Lecture 1
In this course, we focus on compact and orientable 3-manifolds. We ask the
following fundamental questions:
What do all 3-manifolds look like? Can we classify them?
Consider the case of closed orientable surfaces. They are characterized by the
genus. The case g = 0 is the 2-sphere. One can equip it with the round metric. The
Figure 1. Surfaces with genus 0, 1 and 2
case g = 1 corresponds to the two dimensional torus

=
R2/Γ, where Γ is a lattice
subgroup of R2. It admits a naturally induced flat metric from R2. For g 2 we
can equip the surface Σg of genus g with the hyperbolic metric induced from the
Poincar´ e disk model of H2; that is to say there is a discrete, torsion-free subgroup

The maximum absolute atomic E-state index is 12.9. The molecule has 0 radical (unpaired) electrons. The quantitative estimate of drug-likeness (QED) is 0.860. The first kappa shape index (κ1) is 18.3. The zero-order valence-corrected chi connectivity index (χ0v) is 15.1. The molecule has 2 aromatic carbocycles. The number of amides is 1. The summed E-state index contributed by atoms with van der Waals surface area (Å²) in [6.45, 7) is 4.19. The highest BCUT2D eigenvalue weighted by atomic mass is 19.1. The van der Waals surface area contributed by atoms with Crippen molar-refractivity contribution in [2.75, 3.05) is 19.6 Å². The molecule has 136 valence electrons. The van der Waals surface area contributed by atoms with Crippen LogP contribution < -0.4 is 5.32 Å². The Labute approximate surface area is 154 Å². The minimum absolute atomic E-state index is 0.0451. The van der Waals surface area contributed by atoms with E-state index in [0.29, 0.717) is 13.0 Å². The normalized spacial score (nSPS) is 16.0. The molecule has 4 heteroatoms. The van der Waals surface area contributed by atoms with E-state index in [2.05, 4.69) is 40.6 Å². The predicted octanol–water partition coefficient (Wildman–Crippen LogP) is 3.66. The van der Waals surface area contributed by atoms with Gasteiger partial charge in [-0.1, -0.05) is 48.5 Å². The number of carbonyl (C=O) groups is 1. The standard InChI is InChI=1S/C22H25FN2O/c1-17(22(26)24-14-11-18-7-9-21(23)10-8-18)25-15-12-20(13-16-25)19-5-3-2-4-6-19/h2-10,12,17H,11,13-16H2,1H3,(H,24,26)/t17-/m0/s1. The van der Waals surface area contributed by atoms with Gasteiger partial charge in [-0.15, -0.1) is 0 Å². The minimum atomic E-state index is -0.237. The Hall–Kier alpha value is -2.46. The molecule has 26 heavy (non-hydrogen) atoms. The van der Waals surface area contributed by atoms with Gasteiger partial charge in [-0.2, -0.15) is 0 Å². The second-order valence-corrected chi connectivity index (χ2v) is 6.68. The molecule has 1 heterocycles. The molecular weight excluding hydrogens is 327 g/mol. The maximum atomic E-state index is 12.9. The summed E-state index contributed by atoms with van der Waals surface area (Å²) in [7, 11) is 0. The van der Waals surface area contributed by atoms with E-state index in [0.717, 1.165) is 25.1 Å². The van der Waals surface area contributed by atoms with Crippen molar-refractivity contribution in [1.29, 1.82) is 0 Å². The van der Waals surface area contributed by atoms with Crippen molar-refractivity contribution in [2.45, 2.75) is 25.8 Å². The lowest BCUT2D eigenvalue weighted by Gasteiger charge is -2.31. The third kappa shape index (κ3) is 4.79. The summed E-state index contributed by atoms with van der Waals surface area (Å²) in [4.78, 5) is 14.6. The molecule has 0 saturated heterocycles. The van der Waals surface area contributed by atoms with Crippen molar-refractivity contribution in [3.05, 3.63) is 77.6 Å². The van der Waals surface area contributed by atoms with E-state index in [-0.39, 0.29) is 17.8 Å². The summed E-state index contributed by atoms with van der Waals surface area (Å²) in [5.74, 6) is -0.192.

Γg of the isometries of
H2
with Σg

=
H2/Γg.
Geometric manifolds
Definition (Homogeneous metric). Let (M, g) be a Riemannian manifold.
The metric g is called homogeneous if the action Isom(M)×M M is transitive.
Definition (Locally homogeneous metric). A Riemannian metric g on a man-
ifold M is called locally homogeneous if its lifted metric ˜ g on the universal cover
˜
M is homogeneous.
The round metric of the 2-sphere (i.e. g = 0) is homogeneous, but the hyper-
bolic metric of the genus-2 Riemann surface is not. However, the latter is locally
homogeneous.
Definition (Geometric manifolds). A manifold is called geometric if it ad-
mits a finite volume complete locally homogeneous Riemannian metric.
Here is the list of Geometric 3-manifolds by type (see [19]):
(1) Round:
S3
and its finite quotients lens spaces, dodecahedron spaces
classification was completed by Hopf.
(2) Flat: T
3
and its finite quotients these are completely classified.
3
http://dx.doi.org/10.1090/ulect/053/01
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